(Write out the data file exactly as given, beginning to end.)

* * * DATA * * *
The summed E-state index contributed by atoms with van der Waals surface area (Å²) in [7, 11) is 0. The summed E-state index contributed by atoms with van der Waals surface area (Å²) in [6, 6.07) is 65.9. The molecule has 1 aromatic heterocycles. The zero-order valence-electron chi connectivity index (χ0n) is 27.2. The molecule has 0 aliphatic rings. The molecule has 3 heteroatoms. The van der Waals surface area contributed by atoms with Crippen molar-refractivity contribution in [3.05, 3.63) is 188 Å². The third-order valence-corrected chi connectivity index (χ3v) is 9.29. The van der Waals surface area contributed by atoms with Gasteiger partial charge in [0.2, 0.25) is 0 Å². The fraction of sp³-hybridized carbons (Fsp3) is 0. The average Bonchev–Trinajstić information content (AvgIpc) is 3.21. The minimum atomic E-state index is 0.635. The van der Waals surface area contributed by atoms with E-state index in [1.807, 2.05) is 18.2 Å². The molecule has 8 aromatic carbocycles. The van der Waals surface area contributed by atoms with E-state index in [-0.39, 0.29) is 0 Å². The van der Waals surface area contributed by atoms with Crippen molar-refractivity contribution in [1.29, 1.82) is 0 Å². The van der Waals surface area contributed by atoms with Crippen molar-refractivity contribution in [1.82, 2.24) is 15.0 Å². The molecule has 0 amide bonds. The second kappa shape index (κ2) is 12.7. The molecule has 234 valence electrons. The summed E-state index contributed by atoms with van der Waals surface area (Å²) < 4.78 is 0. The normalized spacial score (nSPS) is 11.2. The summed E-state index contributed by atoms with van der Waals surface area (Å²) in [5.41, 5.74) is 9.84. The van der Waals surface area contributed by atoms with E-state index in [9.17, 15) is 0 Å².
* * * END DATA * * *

The summed E-state index contributed by atoms with van der Waals surface area (Å²) in [7, 11) is 0. The summed E-state index contributed by atoms with van der Waals surface area (Å²) in [6, 6.07) is 65.9. The molecule has 1 aromatic heterocycles. The zero-order valence-electron chi connectivity index (χ0n) is 27.2. The molecule has 0 aliphatic rings. The molecule has 3 heteroatoms. The van der Waals surface area contributed by atoms with Crippen molar-refractivity contribution in [3.05, 3.63) is 188 Å². The third-order valence-corrected chi connectivity index (χ3v) is 9.29. The van der Waals surface area contributed by atoms with Gasteiger partial charge in [0.2, 0.25) is 0 Å². The fraction of sp³-hybridized carbons (Fsp3) is 0. The average Bonchev–Trinajstić information content (AvgIpc) is 3.21. The minimum atomic E-state index is 0.635. The van der Waals surface area contributed by atoms with E-state index in [1.807, 2.05) is 18.2 Å². The molecule has 8 aromatic carbocycles. The van der Waals surface area contributed by atoms with E-state index in [-0.39, 0.29) is 0 Å². The van der Waals surface area contributed by atoms with Crippen molar-refractivity contribution in [1.29, 1.82) is 0 Å². The van der Waals surface area contributed by atoms with Crippen molar-refractivity contribution in [1.82, 2.24) is 15.0 Å². The molecule has 0 amide bonds. The second kappa shape index (κ2) is 12.7. The molecule has 234 valence electrons. The summed E-state index contributed by atoms with van der Waals surface area (Å²) < 4.78 is 0. The normalized spacial score (nSPS) is 11.2. The summed E-state index contributed by atoms with van der Waals surface area (Å²) in [5.41, 5.74) is 9.84. The van der Waals surface area contributed by atoms with E-state index in [9.17, 15) is 0 Å².